Mrs P’s vivid dream prophesying shells which overshot their targets on a range on the South Downs killing two persons and injuring others
Type of Spiritual Experience
A description of the experience
as quoted in Tyrrell, G N M - The Personality of Man
Mrs. P. is highly trained in science and her published work has been utilised by the Government. She wrote the following account of her experience a fortnight after it occurred, in a letter to me dated May 16th, 1944.
"About a fortnight ago R. [her husband] called me as usual about 8.15 a.m. and I went to sleep again and dreamed a very vivid dream. It is rare nowadays for me to remember dreams clearly on waking. In the dream I was sitting with some other people on the North Downs just above the house where I lived as a girl. The view is very familiar to me. It was clear and the various points on the South Downs were clearly distinguishable.
What we thought were bombs began to fall not far from us. Then we noticed flashes on the South Downs and decided that we were being shelled by distant guns, and decided it was gunnery practice and not enemy action. I rushed down the hill to 'phone to get the gunfire stopped but was told a civilian was not allowed to communicate with army officials direct. I remembered in the dream that our old house is now in use as an officers' mess and went there for assistance. , But there were no officers, only a number of polite, uniformed women with Ambulances, who tried to be very helpful but also were not allowed to put through a 'phone call to get the gunfire stopped.
I felt frantic because I thought the shells were likely to hit a bungalow in which was a young niece and her children.
Then I woke up and dressed and at breakfast time still felt in a furious state of frustration because civilians could not communicate with those responsible for dangerous gunnery practice and get it stopped."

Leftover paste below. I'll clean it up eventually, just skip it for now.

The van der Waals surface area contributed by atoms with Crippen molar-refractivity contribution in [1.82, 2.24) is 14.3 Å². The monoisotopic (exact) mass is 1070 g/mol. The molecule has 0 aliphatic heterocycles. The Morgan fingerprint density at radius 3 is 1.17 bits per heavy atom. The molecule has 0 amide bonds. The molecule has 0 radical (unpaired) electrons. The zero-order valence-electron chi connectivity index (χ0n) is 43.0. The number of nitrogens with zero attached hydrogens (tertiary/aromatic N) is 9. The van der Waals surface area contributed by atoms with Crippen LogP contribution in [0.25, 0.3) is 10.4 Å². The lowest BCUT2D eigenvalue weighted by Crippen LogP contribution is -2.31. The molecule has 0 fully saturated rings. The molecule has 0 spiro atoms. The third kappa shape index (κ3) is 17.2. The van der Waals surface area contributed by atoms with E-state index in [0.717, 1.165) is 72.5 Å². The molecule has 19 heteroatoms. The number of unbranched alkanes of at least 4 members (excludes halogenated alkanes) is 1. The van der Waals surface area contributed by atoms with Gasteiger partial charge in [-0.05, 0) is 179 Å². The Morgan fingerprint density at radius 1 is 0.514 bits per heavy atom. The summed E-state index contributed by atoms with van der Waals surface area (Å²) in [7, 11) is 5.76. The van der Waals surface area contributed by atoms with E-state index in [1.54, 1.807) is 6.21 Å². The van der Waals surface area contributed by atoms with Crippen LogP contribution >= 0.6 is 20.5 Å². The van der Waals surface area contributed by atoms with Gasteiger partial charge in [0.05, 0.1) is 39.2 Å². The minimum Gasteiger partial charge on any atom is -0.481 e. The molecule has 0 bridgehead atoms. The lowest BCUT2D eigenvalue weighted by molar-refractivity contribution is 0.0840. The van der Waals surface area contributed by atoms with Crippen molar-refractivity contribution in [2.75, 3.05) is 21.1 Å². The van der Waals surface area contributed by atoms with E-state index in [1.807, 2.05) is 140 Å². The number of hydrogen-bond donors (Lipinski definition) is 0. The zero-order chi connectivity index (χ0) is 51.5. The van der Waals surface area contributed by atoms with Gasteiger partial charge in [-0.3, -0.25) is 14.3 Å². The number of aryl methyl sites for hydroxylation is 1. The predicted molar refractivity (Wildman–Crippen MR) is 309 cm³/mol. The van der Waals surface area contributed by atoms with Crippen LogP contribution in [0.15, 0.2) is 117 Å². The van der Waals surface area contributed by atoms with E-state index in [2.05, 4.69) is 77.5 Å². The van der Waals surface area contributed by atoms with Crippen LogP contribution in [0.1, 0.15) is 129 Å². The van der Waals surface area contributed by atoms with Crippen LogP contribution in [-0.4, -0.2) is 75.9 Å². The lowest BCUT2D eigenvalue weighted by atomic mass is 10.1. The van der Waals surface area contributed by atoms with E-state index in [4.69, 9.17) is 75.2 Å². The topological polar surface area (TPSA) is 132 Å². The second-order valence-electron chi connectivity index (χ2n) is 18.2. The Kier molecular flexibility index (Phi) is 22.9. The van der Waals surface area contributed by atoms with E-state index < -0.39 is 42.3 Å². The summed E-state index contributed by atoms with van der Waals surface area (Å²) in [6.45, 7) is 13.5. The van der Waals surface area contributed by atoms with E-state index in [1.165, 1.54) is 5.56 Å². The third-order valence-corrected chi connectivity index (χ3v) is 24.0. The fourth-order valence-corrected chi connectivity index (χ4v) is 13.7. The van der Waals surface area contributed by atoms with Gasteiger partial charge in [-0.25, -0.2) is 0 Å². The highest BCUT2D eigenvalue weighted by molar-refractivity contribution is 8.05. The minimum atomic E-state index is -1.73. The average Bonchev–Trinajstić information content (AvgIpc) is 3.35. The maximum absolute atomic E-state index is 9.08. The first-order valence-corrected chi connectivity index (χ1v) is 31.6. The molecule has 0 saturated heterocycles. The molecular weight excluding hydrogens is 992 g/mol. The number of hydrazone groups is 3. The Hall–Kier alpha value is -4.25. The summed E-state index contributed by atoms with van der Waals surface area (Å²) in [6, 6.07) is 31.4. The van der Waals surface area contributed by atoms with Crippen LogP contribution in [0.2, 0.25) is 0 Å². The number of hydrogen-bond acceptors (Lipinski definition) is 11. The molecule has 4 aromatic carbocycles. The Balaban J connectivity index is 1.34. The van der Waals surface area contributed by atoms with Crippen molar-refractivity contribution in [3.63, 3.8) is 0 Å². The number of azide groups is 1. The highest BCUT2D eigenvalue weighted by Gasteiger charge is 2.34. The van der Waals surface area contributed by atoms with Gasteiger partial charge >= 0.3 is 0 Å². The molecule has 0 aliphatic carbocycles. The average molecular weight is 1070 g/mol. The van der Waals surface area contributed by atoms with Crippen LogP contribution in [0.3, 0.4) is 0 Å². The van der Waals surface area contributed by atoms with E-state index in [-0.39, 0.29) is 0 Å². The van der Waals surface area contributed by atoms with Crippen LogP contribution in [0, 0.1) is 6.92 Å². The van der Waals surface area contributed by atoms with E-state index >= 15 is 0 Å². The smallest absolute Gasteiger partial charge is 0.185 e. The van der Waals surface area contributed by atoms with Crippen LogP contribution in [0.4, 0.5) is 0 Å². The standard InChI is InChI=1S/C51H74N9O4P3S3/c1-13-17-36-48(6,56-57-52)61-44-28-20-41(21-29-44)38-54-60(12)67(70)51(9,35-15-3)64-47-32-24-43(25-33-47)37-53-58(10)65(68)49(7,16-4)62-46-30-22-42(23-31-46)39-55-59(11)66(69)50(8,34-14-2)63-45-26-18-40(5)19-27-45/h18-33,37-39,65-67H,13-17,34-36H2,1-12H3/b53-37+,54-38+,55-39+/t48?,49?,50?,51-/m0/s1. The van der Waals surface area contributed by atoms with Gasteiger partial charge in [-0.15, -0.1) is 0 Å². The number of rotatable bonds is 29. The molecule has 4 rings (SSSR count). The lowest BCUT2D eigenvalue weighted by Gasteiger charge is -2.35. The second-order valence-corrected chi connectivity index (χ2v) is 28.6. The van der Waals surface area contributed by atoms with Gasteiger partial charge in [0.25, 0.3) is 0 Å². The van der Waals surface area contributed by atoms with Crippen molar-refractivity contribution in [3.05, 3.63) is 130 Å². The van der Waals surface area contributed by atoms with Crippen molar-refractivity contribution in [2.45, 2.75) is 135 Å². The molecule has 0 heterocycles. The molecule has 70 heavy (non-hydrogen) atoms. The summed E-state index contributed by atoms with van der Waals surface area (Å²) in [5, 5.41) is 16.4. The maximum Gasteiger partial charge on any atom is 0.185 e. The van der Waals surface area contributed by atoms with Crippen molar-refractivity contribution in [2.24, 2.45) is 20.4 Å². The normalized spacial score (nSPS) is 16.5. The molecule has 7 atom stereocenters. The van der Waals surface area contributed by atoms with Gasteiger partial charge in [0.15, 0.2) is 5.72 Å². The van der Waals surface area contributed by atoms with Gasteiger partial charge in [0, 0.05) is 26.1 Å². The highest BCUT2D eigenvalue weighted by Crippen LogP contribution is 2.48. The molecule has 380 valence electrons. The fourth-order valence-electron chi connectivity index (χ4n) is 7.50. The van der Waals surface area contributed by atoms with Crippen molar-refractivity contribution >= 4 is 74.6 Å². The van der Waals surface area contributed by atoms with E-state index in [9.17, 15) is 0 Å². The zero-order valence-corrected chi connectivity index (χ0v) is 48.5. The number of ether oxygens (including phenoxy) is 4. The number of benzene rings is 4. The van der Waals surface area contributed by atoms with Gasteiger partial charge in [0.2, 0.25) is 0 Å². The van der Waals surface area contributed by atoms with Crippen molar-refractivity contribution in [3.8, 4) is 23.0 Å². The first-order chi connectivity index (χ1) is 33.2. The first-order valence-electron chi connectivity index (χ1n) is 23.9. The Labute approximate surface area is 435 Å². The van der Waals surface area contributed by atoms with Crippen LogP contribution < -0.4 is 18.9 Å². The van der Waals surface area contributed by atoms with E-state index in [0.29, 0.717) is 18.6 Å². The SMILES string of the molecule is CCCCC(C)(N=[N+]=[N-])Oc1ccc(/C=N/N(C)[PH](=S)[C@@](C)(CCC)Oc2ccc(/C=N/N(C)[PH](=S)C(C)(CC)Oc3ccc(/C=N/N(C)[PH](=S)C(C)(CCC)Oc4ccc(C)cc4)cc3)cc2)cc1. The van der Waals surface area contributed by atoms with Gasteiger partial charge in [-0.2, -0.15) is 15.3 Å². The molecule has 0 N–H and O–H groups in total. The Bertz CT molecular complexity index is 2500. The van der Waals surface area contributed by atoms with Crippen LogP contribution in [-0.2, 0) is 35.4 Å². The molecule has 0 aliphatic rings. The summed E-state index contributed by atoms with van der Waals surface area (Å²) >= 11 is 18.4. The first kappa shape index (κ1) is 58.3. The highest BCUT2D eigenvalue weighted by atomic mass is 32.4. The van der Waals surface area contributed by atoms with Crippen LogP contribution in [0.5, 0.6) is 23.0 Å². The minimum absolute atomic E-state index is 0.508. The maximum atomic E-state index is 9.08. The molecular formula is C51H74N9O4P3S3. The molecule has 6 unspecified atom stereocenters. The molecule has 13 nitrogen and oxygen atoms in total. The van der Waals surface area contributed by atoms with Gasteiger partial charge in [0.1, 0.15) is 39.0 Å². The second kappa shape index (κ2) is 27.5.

Mrs. P. told her husband she was late that morning because she had had a very thrilling dream; but she gave, way to that unfortunate feeling (from the evidential point of view) which makes people disinclined to make a fuss about a dream, and she said no more. In the same letter Mrs. P. said:
“The position on the South Downs where I saw the gun-flashes in my dream was between Shoreham Gap and Chanctonbury Ring, that is, above Steyning."
On the 14th May, 1944, shells which overshot their targets on a range on the South Downs fell in and around the village of Steyning, killing two persons and injuring others. The Times of 15th May, reporting the incident, said:
"As soon as the first shell fell, efforts were made by the civil defence authorities to notify the authorities, but they were unable to get into touch with the units concerned."
As a result, the shelling continued for an hour and a half before it could be stopped…………………..
….. In reality the niece lived some twelve miles from the spot chosen in the dream, to which locality her house was displaced. Thus, the whole dream was a dramatic construction into which foreknowledge entered as only one factor. We should not, I think, look upon instances of foreknowledge as solely attempts to peep into the future, which fail in so far as they are wrong. We should realise that, as presented to consciousness, they are dramatic constructions and the constructor takes full advantage of artist's licence.